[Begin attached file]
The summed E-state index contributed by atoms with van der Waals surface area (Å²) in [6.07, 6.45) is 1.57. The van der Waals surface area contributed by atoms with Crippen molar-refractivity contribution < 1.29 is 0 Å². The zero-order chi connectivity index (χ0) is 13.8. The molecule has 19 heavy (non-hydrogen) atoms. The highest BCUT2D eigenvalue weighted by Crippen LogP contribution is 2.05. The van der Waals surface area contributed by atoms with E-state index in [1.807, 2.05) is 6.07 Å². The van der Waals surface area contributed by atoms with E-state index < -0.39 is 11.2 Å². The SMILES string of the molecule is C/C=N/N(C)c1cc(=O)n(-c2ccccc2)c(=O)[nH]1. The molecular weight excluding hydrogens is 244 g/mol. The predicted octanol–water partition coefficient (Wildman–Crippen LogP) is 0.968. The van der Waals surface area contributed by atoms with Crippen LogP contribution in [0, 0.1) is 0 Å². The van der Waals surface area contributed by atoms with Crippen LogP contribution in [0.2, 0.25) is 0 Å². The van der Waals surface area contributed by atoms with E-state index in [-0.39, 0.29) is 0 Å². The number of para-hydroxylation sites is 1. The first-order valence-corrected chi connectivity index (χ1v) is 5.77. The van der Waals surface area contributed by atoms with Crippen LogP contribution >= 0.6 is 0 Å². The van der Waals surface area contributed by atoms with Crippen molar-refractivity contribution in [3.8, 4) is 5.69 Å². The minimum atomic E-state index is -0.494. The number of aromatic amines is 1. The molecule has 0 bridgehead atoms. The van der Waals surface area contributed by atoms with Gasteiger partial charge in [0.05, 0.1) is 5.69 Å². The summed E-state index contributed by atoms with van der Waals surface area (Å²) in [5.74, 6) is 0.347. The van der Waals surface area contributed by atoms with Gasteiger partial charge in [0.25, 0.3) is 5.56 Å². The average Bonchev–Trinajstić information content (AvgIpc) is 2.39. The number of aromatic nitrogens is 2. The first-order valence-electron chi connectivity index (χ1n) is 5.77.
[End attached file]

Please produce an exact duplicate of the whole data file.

The summed E-state index contributed by atoms with van der Waals surface area (Å²) in [6.07, 6.45) is 1.57. The van der Waals surface area contributed by atoms with Crippen molar-refractivity contribution < 1.29 is 0 Å². The zero-order chi connectivity index (χ0) is 13.8. The molecule has 19 heavy (non-hydrogen) atoms. The highest BCUT2D eigenvalue weighted by Crippen LogP contribution is 2.05. The van der Waals surface area contributed by atoms with E-state index in [1.807, 2.05) is 6.07 Å². The van der Waals surface area contributed by atoms with E-state index < -0.39 is 11.2 Å². The SMILES string of the molecule is C/C=N/N(C)c1cc(=O)n(-c2ccccc2)c(=O)[nH]1. The molecular weight excluding hydrogens is 244 g/mol. The predicted octanol–water partition coefficient (Wildman–Crippen LogP) is 0.968. The van der Waals surface area contributed by atoms with Crippen LogP contribution in [0, 0.1) is 0 Å². The van der Waals surface area contributed by atoms with Crippen LogP contribution in [0.2, 0.25) is 0 Å². The van der Waals surface area contributed by atoms with E-state index in [-0.39, 0.29) is 0 Å². The number of para-hydroxylation sites is 1. The first-order valence-corrected chi connectivity index (χ1v) is 5.77. The van der Waals surface area contributed by atoms with Crippen LogP contribution >= 0.6 is 0 Å². The van der Waals surface area contributed by atoms with Crippen molar-refractivity contribution in [3.8, 4) is 5.69 Å². The minimum atomic E-state index is -0.494. The number of aromatic amines is 1. The molecule has 0 bridgehead atoms. The van der Waals surface area contributed by atoms with Gasteiger partial charge in [0.05, 0.1) is 5.69 Å². The summed E-state index contributed by atoms with van der Waals surface area (Å²) in [5.74, 6) is 0.347. The van der Waals surface area contributed by atoms with Gasteiger partial charge in [0.25, 0.3) is 5.56 Å². The average Bonchev–Trinajstić information content (AvgIpc) is 2.39. The number of aromatic nitrogens is 2. The first-order valence-electron chi connectivity index (χ1n) is 5.77.